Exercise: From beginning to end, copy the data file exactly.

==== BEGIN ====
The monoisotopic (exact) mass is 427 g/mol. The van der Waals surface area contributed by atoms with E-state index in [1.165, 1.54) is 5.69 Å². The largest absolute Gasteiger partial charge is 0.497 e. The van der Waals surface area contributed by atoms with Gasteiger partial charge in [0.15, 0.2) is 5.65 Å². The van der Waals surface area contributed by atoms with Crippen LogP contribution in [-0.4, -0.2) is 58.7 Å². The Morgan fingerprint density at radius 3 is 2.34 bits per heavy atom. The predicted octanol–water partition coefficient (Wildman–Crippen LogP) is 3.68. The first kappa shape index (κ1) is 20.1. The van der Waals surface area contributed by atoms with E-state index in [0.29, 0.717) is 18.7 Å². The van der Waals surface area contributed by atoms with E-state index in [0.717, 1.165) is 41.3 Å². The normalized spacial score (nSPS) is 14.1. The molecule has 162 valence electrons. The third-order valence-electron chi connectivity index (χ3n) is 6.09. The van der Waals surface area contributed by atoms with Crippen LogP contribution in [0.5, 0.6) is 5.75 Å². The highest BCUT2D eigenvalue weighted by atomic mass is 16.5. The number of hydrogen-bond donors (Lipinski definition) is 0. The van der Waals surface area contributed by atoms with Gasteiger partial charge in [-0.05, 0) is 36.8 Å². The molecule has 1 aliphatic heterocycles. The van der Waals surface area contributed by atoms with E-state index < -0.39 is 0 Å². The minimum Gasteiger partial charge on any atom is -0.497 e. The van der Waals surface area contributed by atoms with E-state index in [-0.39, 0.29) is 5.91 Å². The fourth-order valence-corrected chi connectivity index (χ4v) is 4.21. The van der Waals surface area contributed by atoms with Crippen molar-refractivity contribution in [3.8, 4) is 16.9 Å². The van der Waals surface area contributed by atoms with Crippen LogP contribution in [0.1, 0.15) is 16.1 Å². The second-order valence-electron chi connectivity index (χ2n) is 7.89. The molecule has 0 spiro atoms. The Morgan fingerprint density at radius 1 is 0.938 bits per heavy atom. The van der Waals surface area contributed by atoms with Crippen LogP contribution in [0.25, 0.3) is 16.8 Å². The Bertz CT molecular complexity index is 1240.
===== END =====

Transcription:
The monoisotopic (exact) mass is 427 g/mol. The van der Waals surface area contributed by atoms with E-state index in [1.165, 1.54) is 5.69 Å². The largest absolute Gasteiger partial charge is 0.497 e. The van der Waals surface area contributed by atoms with Gasteiger partial charge in [0.15, 0.2) is 5.65 Å². The van der Waals surface area contributed by atoms with Crippen LogP contribution in [-0.4, -0.2) is 58.7 Å². The Morgan fingerprint density at radius 3 is 2.34 bits per heavy atom. The predicted octanol–water partition coefficient (Wildman–Crippen LogP) is 3.68. The first kappa shape index (κ1) is 20.1. The van der Waals surface area contributed by atoms with E-state index in [0.29, 0.717) is 18.7 Å². The van der Waals surface area contributed by atoms with E-state index in [0.717, 1.165) is 41.3 Å². The normalized spacial score (nSPS) is 14.1. The molecule has 162 valence electrons. The third-order valence-electron chi connectivity index (χ3n) is 6.09. The van der Waals surface area contributed by atoms with Crippen LogP contribution in [0.5, 0.6) is 5.75 Å². The highest BCUT2D eigenvalue weighted by atomic mass is 16.5. The number of hydrogen-bond donors (Lipinski definition) is 0. The van der Waals surface area contributed by atoms with Gasteiger partial charge in [-0.05, 0) is 36.8 Å². The molecule has 1 aliphatic heterocycles. The van der Waals surface area contributed by atoms with E-state index < -0.39 is 0 Å². The minimum Gasteiger partial charge on any atom is -0.497 e. The van der Waals surface area contributed by atoms with E-state index in [-0.39, 0.29) is 5.91 Å². The fourth-order valence-corrected chi connectivity index (χ4v) is 4.21. The van der Waals surface area contributed by atoms with Crippen molar-refractivity contribution in [3.8, 4) is 16.9 Å². The van der Waals surface area contributed by atoms with Crippen LogP contribution in [0.1, 0.15) is 16.1 Å². The second-order valence-electron chi connectivity index (χ2n) is 7.89. The molecule has 0 spiro atoms. The Morgan fingerprint density at radius 1 is 0.938 bits per heavy atom. The van der Waals surface area contributed by atoms with Crippen LogP contribution in [0.25, 0.3) is 16.8 Å². The Bertz CT molecular complexity index is 1240.